Byline: JAMES GRYLLS
THE future of schools in Scotland which provide specialist education for disabled children has been thrown into doubt by a controversial Government report.
The schools, including some of the country's most famous and respected teaching establishments,
are widely regarded as national institutions.
They have been funded directly by the Exchequer for more than 50 years, guaranteeing their financial independence.
But the report, commissioned by the Government as part of its flagship 'social inclusion' policy, says the schools are not truly HOPE national and should therefore be funded by local authorities instead of central government.
The recommendation, which is almost certain to be adopted by the Scottish Executive, has alarmed supporters of the schools who fear local authority control will not only threaten their financial status but could even lead to their closure.
Former Scottish Secretary Lord Forsyth, who is patron of one of Scotland's seven 'special' schools, said the proposed shift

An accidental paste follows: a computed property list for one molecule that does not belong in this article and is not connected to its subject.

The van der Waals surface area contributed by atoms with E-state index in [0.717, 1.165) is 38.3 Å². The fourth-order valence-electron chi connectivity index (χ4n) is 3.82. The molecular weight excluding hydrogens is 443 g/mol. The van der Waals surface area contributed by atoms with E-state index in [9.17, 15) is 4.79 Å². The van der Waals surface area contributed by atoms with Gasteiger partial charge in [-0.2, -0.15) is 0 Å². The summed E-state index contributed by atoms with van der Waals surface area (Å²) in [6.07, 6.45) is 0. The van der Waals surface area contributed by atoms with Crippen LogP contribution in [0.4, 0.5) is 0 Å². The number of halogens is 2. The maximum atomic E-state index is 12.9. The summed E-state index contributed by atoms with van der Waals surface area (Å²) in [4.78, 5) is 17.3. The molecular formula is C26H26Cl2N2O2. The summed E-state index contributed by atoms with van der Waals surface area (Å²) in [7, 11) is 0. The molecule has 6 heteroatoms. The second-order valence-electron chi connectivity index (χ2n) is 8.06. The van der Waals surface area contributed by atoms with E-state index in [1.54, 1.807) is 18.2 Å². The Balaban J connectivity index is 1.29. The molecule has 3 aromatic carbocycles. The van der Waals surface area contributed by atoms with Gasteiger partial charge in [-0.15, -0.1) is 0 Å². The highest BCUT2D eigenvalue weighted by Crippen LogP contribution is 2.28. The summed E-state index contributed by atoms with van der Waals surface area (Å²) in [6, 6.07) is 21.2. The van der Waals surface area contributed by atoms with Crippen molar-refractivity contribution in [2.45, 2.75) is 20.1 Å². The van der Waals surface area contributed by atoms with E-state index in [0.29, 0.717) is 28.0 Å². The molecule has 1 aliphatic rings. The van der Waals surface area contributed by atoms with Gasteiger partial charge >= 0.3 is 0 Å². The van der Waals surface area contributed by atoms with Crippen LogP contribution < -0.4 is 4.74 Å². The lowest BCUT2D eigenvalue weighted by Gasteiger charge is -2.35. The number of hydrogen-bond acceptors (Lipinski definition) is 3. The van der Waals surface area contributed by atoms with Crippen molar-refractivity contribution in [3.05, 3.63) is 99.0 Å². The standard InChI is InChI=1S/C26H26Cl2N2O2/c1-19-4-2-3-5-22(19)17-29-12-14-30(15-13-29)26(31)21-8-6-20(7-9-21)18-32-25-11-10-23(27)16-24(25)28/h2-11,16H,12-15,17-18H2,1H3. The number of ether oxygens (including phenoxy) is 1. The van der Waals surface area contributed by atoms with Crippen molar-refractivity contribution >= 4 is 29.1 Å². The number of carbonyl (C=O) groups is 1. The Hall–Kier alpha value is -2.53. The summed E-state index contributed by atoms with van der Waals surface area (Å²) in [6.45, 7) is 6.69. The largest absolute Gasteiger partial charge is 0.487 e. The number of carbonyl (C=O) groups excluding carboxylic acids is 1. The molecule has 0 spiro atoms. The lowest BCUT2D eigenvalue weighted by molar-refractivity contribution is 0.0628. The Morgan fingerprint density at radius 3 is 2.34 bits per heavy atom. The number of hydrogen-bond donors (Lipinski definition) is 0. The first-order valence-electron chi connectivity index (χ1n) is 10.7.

in financial control could prove disastrous.
'These schools have been wonderful institutions, some of them for more than a century. Handing control of their funding to local authorities will threaten their very survival,' he said last night.
'What the Government should be doing is protecting the future of these schools, not turning it into an unnecessary lottery.' The seven schools under threat include the world-famous Donald-son's College for the Deaf and the Royal Blind School, both in Edinburgh.
The report, written by Sheila Rid-
dell, professor of social policy (disability studies) at Glasgow University, was commissioned by the Government to examine the implications of 'social inclusion' for children with severe disabilities. …